UC's John Liersemann: Around the World and On the Ball

Many people hope to graduate from the University of Cincinnati into a job using the skills they’ve learned.

For some, it means hitting the books. For some, it means hitting the road. For some, it means hitting a ball. For graduating senior John Liersemann, it meant all three — except he’s kicking the ball, to be more specific.

“I liked the College of Business and its strong corporate connections,” says John. “P&G, co-op, study abroad — it has a lot to offer.”


So is that what brought John all the way to Cincinnati from Dallas?

“Well, yeah,” he says, smiling. “And I got a full-ride scholarship for soccer.”

John making a play in the game against Bradley.

John making a play in the game against Bradley.

“I started playing competitive soccer around the age of 12 or 13,” John says. “I followed in my big brother’s footsteps.” Cleat prints would be more accurate.

John continued to specialize in soccer throughout high school, contrary to many other boys in Texas. “Football and basketball rule in Texas. There’s a lot of pressure.” In fact, one friend of John’s signed with the Seattle Mariners right out of high school.

John started for the Bearcats his entire UC career. He scored seven goals and accounted for 30 points. He was drafted by the Pittsburgh Riverhounds (USL) and played for them during the spring and summer of 2005.

John made sure, however, that he returned to UC to finish his degree. In December 2005, he graduates with a bachelor’s degree in marketing and international business. After that, he’ll be sticking around at least another year — he’s been drafted by the Cincinnati Kings (USL).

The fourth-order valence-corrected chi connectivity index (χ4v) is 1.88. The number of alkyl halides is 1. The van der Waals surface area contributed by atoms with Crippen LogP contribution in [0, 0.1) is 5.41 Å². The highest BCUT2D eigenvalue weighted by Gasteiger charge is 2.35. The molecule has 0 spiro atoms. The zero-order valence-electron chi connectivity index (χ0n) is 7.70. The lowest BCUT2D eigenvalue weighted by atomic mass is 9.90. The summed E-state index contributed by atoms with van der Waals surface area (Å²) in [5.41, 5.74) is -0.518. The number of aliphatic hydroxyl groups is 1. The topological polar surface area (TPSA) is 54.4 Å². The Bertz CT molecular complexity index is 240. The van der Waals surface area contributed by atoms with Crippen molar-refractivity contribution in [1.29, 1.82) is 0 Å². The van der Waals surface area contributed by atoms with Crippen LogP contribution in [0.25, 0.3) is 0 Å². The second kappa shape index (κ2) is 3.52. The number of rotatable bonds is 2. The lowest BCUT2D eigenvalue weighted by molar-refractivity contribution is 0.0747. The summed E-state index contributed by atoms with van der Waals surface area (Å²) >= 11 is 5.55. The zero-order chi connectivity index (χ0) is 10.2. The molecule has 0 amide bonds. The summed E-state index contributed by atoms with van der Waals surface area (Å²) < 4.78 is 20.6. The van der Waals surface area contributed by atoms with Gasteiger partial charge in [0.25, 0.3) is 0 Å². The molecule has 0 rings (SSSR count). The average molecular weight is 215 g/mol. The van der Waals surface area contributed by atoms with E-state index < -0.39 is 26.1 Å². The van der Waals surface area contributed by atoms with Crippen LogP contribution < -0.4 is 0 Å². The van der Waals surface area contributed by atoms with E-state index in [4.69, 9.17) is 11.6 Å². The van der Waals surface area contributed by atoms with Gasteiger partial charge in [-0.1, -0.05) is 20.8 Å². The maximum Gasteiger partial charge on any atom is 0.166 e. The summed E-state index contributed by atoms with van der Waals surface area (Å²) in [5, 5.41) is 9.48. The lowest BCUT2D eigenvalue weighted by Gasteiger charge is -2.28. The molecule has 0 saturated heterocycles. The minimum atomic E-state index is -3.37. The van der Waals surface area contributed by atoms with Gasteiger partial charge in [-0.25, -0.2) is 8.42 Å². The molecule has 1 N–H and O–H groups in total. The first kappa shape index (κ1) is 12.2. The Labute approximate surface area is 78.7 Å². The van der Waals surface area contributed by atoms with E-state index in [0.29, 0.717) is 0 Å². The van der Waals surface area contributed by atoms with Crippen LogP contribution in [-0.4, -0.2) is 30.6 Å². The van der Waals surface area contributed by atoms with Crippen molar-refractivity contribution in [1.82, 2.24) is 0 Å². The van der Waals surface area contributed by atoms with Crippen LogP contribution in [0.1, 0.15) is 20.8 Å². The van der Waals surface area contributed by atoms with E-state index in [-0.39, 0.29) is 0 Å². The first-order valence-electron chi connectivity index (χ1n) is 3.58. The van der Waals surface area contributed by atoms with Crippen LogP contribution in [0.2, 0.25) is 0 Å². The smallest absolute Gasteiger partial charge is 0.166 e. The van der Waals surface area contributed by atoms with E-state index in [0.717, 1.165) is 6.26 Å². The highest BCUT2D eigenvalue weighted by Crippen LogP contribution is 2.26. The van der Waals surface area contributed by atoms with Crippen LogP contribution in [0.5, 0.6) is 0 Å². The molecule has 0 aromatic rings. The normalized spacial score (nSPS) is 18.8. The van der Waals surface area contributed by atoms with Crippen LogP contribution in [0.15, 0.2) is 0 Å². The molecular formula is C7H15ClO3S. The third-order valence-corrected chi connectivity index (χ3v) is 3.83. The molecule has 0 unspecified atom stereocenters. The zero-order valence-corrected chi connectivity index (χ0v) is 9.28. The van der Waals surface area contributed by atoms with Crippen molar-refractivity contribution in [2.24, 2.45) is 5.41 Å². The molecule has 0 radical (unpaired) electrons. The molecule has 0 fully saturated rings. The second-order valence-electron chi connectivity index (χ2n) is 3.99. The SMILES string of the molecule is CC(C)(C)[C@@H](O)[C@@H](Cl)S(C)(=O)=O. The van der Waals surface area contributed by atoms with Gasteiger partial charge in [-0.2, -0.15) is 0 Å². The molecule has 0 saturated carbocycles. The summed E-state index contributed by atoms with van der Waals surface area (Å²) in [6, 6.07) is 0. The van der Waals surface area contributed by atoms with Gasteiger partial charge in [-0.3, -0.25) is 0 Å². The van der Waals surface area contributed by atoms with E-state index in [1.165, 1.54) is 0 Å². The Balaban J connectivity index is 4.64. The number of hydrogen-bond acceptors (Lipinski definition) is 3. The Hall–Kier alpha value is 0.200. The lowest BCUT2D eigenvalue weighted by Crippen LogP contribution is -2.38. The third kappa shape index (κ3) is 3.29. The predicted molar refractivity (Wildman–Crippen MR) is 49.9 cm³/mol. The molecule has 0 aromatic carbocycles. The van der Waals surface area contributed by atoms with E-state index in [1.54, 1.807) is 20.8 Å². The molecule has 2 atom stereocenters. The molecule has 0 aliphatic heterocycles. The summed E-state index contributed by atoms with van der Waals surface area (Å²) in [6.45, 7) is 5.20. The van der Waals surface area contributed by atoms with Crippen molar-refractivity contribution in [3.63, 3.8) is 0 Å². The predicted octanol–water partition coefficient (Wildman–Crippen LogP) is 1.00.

John Liersemann in front of Lindner Hall.

John Liersemann in front of Lindner Hall.

John has experienced some professional stardom, to a small degree. His picture is one of those featured at the local Arby’s, on McMillan. “It was weird to see a big picture of me with two people sitting there eating under it,” says John. He admits that he found it pretty cool, once he got over his initial shock.

Because of the soccer season’s running February through July, many soccer players find additional employment as coaches. John is doing likewise. He coached the junior varsity team for Princeton High School. He also coaches 6-, 7- and 8-year-olds at the Ohio Elite Academy. He enjoys coaching the young ones especially.

“I teach them dribbling skills, for example. I love soccer — what could be better than to teach someone else?” he says. “At the end of the day I feel like I accomplished something.”

John’s capstone course in marketing involved working with students from Montreal. Part of the course required the Canadians to travel here; part of the course required the Americans to go to Canada. John also took advantage of the opportunity to study abroad in Nantes, France.

 I ve been blessed,  says John.

 I ve been blessed, says John.

With graduation looming, John is interviewing for part-time jobs that can fit around his playing and coaching schedule. His dream job would be to combine international business and marketing and soccer.  Like in Europe, perhaps?

"Absolutely! UC and soccer have taken me halfway around the world,” says John. “I’ve been blessed.”

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